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|Eurovision Song Contest 1960|
|Final||29 March 1960|
|Venue||Royal Festival Hall|
London, United Kingdom
|Directed by||Innes Lloyd|
|Host broadcaster||British Broadcasting Corporation (BBC)|
|Interval act||Eric Robinson's Orchestra|
|Number of entries||13|
|Voting system||Each country had 10 jury members who each cast one vote for their favorite song.|
|Winning song|| France|
The Eurovision Song Contest 1960 was the fifth edition of the annual Eurovision Song Contest. It took place in London, United Kingdom and was held at the Royal Festival Hall on Tuesday 29 March 1960. The show was hosted by Catherine Boyle (later Katie Boyle).
Following Teddy Scholten's win for the Netherlands at the 1959 contest in Cannes, France with the song "Een beetje", the Netherlands Television Foundation declined to host another contest so soon after staging the event in 1958. The honour of hosting the contest therefore passed to the United Kingdom, which had come second in 1959.
The winner was France with the song "Tom Pillibi", performed by Jacqueline Boyer, written by Pierre Cour, and composed by André Popp. This was France's second victory in the contest, following their win in 1958, and their fourth consecutive top three placing. At the age of 18 years and 341 days, Jacqueline Boyer became the first teenager and the youngest artist yet to win the contest.
As of August 2018, this is the earliest Eurovision Song Contest where the winning performer is still living.
The 1960 Eurovision Song Contest was hosted in London. This is the first edition held in the host country's capital city. The Royal Festival Hall, the venue for the 1960 contest, is a 2,900-seat concert, dance and talks venue within Southbank Centre in London. It is situated on the South Bank of the River Thames, not far from Hungerford Bridge.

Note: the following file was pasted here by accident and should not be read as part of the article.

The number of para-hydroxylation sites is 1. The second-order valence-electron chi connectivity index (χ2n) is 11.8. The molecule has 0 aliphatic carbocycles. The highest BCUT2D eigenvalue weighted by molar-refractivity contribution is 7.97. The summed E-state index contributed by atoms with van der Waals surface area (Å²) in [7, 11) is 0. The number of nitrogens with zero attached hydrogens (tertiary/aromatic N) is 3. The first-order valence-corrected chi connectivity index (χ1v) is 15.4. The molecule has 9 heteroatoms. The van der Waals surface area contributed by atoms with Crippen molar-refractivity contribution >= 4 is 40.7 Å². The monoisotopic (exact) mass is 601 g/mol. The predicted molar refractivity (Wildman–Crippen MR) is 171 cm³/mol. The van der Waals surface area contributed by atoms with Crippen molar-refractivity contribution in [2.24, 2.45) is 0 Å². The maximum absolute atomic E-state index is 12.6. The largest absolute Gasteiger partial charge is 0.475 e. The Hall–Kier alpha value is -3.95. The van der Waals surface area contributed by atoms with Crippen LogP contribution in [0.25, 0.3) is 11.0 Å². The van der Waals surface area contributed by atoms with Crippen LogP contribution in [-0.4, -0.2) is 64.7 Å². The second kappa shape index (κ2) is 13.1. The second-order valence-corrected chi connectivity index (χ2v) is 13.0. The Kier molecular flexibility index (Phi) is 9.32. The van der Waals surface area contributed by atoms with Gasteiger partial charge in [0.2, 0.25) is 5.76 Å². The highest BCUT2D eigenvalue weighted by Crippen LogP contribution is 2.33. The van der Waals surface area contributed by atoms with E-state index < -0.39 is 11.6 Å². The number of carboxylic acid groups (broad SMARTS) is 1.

The result was a win for France, however Germany, Monaco and the UK led in the early stages of voting. The UK came second with 25 points, four more points than the winning song in 1959, and Monaco came third on 15 points making up for their disappointing début result the year before.
Interest in the contest started to grow across Europe, with the number of participating nations increasing to 13 this year. Norway made its debut with one of their leading jazz singers. Luxembourg returned to the contest after a one-year break with a song in native Luxembourgish language. The Netherlands was mistakenly announced as Holland (which is only the western part of the country of The Netherlands).
The conductors of the orchestra for each country's performance were:
|01||United Kingdom||Bryan Johnson||"Looking High, High, High"||English||2||25|
|02||Sweden||Siw Malmkvist||"Alla andra får varann"||Swedish||10||4|
|03||Luxembourg||Camillo Felgen||"So laang we's du do bast"||Luxembourgish||13||1|
|04||Denmark||Katy Bødtger||"Det var en yndig tid"||Danish||10||4|
|05||Belgium||Fud Leclerc||"Mon amour pour toi"||French||6||9|
|06||Norway||Nora Brockstedt||"Voi Voi"1||Norwegian||4||11|
|07||Austria||Harry Winter||"Du hast mich so fasziniert"||German||7||6|
|08||Monaco||François Deguelt||"Ce soir-là"||French||3||15|
|09||Switzerland||Anita Traversi||"Cielo e terra"||Italian||8||5|
|10||Netherlands||Rudi Carrell||"Wat een geluk"||Dutch||12||2|
|11||Germany||Wyn Hoop||"Bonne nuit ma chérie"||German, French||4||11|
|13||France||Jacqueline Boyer||"Tom Pillibi"||French||1||32|
Each country had 10 jury members who each cast one vote for their favorite song.
|The table is ordered by appearance|
The table below shows the order in which votes were cast during the 1960 contest along with the spokesperson who was responsible for announcing the votes for their respective country. Each national broadcaster also sent a commentator to the contest, in order to provide coverage of the contest in their own native language. Details of the commentators and the broadcasting station for which they represented are also included in the table below.
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